In order to make the creation of these groups accessible, VSL Associates makes all of their training materials free. Additionally, they provide training that covers the planning and management of income-generating activities. Lastly, they facilitate evaluation services to determine the impact and success of these groups.

This framework reflects how it is possible for a community to collectively rise up within itself if they don’t have access to proper financial services or want to remain independent from the binds of formal systems. It “emphasizes accountable governance, standard procedures and simple accounting that everyone can understand and trust” making investing accessible to all. This system gives importance to low-income housing neighborhoods that is not usually present due to words like “slum” that serve to define them as something negative or unworthy. VSLA also gives increased decision-making power to women and gives them a powerful voice within the community because these groups strongly amplify the voice of every community member that wants to participate.

The biggest limitation to this solution is that not everyone may be in a position to contribute monthly to this fund, making them eligible for the benefits of these loans and insurance. There is also the daunting task of going through the training and teaching the members of the community. It appears to be a time-consuming process and, if people are already working long hours to support their family, they may not have time to partake in a group like this.

Today, “VSLA members number almost 8.4 million across Africa and other continents”. Additionally, “in 54 countries, people are managing more than $2.34 billion per year” through these groups. They are “turning financial independence into better lives: for themselves, their families, and their communities.” The VSLAs have additionally created opportunities for women to have access to loans, financial literacy, and business management skills, which have allowed them to develop their individual businesses further to be independent.

Christine, who had recently joined a Build Africa Village Savings and Loans Association, reflected on her time with the program and said, “before, life was quite difficult. My business did not meet the basic needs for my family. I had to do tough manual labor in the community to support my earnings”. She continues, “VSLA has greatly helped me to expand my struggling fish business to selling vegetables too. I have been able to save and begin constructing a commercial house to trade from. My dream is to finish the house so that I am able to conduct business and rent out the other rooms.” This success story is similar to many other stemming from groups like this one. It is refreshing to see communities coming together to build each other up.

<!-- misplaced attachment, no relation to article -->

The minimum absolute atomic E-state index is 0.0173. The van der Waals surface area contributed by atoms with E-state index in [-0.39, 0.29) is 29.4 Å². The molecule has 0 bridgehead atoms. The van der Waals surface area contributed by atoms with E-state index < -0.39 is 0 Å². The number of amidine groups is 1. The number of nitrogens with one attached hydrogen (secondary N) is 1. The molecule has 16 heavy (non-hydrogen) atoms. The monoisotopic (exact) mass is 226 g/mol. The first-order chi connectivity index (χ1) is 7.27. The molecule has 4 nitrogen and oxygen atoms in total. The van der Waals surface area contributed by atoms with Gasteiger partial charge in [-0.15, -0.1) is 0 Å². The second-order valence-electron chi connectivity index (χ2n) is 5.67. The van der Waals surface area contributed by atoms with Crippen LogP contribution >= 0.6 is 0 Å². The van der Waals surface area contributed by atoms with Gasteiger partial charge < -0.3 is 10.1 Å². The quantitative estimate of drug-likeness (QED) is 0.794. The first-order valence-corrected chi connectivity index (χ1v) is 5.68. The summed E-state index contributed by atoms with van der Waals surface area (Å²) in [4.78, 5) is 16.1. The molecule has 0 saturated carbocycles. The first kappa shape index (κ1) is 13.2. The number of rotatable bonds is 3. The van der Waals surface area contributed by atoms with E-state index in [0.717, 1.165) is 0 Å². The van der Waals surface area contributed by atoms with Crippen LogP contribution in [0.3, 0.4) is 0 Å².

PART THREE: Connect the solution to the New Orleans issue

A similar framework of neighborhood associations could be implemented to lessen the impact big developers have on New Orleans’ low-income neighborhoods and free them of the label of “slums”. These would be more large-scale than the VSLA programs and would bring together communities that are often looked down upon as under-developed and low-income. These groups would hopefully boost the economy from within the neighborhood by collecting residents’ savings through shares that could be used to fund small businesses within the area. Expanding and replacing large developers and private investments would become these businesses’ goals. The businesses would directly uplift the community and lead to a collective increase in property values that the community would, in turn, be able to afford due to the increase in revenue coming into each home. Those not starting new businesses would benefit from the investment in shares of these businesses, seeing a slow but steady profit. These savings funds could also be used when the entire community is hurting, especially in the case of a natural disaster.

New Orleans Mural

Starting and organizing these cohorts would undoubtedly take some dedication and meticulous planning. This could be a hang-up due to people simply not seeing the need to take action. Additionally, being among the first few to join one of these groups may cause some hesitation because it is a fairly unchartered idea in the United States. The group could not allocate money towards the “public built environment”, such as the pavement, street signs, and street conditions, as the City of New Orleans is responsible for it.

VSLA could be a potential solution because the community would slowly build themselves up together instead of seeking outside help to improve the neighborhood. Even if the property values will inevitably increase, the hope is that the incomes of individual property owners will increase as well.


This piece was edited by Anna Blavatnik as part of Professor Kelley Crawford’s Digital Civic Engagement course at Tulane University. 

Works Cited

Holm, Eric Joseph. “Sage Journals: Your Gateway to World-Class Research Journals.” Gentrification in the Wake of a Hurricane: New Orleans after Katrina,

Bureau, U.S. Census. “Inequalities Persist despite Decline in Poverty for All Major Race and Hispanic Origin Groups.”, 9 Dec. 2021,

“Neighborhood Poverty: National Equity Atlas.” Neighborhood Poverty | National Equity Atlas,

“Home.” VSLA,

Rotenstein, David. “Historic Preservation Shines a Light on a Dark Past.” National Council on Public History,

“Growing from Strength to Strength – A VSLA Success Story.” Build Africa, 8 Nov. 2018,